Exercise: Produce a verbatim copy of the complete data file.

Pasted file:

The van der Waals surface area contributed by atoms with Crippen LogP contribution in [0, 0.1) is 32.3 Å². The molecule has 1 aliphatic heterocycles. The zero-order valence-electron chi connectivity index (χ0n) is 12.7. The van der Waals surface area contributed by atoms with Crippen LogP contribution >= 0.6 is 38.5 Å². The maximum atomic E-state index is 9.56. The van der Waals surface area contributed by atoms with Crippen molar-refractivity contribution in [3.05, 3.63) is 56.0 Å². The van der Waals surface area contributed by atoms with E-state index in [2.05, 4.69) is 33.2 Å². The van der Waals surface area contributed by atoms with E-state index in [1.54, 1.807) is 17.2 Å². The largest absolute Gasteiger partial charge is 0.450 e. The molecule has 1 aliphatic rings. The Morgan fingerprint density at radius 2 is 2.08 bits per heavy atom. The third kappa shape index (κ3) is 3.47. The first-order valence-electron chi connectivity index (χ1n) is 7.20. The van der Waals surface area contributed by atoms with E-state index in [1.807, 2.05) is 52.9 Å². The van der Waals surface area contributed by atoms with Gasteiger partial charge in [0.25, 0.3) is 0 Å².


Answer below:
The van der Waals surface area contributed by atoms with Crippen LogP contribution in [0, 0.1) is 32.3 Å². The molecule has 1 aliphatic heterocycles. The zero-order valence-electron chi connectivity index (χ0n) is 12.7. The van der Waals surface area contributed by atoms with Crippen LogP contribution >= 0.6 is 38.5 Å². The maximum atomic E-state index is 9.56. The van der Waals surface area contributed by atoms with Crippen molar-refractivity contribution in [3.05, 3.63) is 56.0 Å². The van der Waals surface area contributed by atoms with E-state index in [2.05, 4.69) is 33.2 Å². The van der Waals surface area contributed by atoms with E-state index in [1.54, 1.807) is 17.2 Å². The largest absolute Gasteiger partial charge is 0.450 e. The molecule has 1 aliphatic rings. The Morgan fingerprint density at radius 2 is 2.08 bits per heavy atom. The third kappa shape index (κ3) is 3.47. The first-order valence-electron chi connectivity index (χ1n) is 7.20. The van der Waals surface area contributed by atoms with E-state index in [1.807, 2.05) is 52.9 Å². The van der Waals surface area contributed by atoms with Gasteiger partial charge in [0.25, 0.3) is 0 Å².